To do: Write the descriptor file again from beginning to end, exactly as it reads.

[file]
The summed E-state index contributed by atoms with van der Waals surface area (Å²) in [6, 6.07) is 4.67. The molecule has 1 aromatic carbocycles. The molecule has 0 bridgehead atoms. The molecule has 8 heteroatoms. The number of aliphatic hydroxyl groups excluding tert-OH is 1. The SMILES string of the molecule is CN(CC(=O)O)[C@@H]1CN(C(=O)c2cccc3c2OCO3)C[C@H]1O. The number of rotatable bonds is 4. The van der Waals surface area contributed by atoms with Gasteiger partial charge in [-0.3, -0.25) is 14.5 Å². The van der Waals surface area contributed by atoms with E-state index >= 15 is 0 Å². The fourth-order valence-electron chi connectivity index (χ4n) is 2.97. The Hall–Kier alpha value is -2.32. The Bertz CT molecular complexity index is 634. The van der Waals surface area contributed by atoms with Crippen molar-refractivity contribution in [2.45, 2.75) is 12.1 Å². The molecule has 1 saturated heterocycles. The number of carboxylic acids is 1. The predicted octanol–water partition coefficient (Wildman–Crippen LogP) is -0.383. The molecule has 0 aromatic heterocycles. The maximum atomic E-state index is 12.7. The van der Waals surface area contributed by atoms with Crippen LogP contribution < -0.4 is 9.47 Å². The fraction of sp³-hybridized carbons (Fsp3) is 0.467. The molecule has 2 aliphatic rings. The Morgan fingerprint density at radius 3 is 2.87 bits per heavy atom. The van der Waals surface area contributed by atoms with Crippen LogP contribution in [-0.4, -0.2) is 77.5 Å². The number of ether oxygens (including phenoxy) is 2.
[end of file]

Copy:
The summed E-state index contributed by atoms with van der Waals surface area (Å²) in [6, 6.07) is 4.67. The molecule has 1 aromatic carbocycles. The molecule has 0 bridgehead atoms. The molecule has 8 heteroatoms. The number of aliphatic hydroxyl groups excluding tert-OH is 1. The SMILES string of the molecule is CN(CC(=O)O)[C@@H]1CN(C(=O)c2cccc3c2OCO3)C[C@H]1O. The number of rotatable bonds is 4. The van der Waals surface area contributed by atoms with Gasteiger partial charge in [-0.3, -0.25) is 14.5 Å². The van der Waals surface area contributed by atoms with E-state index >= 15 is 0 Å². The fourth-order valence-electron chi connectivity index (χ4n) is 2.97. The Hall–Kier alpha value is -2.32. The Bertz CT molecular complexity index is 634. The van der Waals surface area contributed by atoms with Crippen molar-refractivity contribution in [2.45, 2.75) is 12.1 Å². The molecule has 1 saturated heterocycles. The number of carboxylic acids is 1. The predicted octanol–water partition coefficient (Wildman–Crippen LogP) is -0.383. The molecule has 0 aromatic heterocycles. The maximum atomic E-state index is 12.7. The van der Waals surface area contributed by atoms with Crippen LogP contribution < -0.4 is 9.47 Å². The fraction of sp³-hybridized carbons (Fsp3) is 0.467. The molecule has 2 aliphatic rings. The Morgan fingerprint density at radius 3 is 2.87 bits per heavy atom. The van der Waals surface area contributed by atoms with Crippen LogP contribution in [-0.4, -0.2) is 77.5 Å². The number of ether oxygens (including phenoxy) is 2.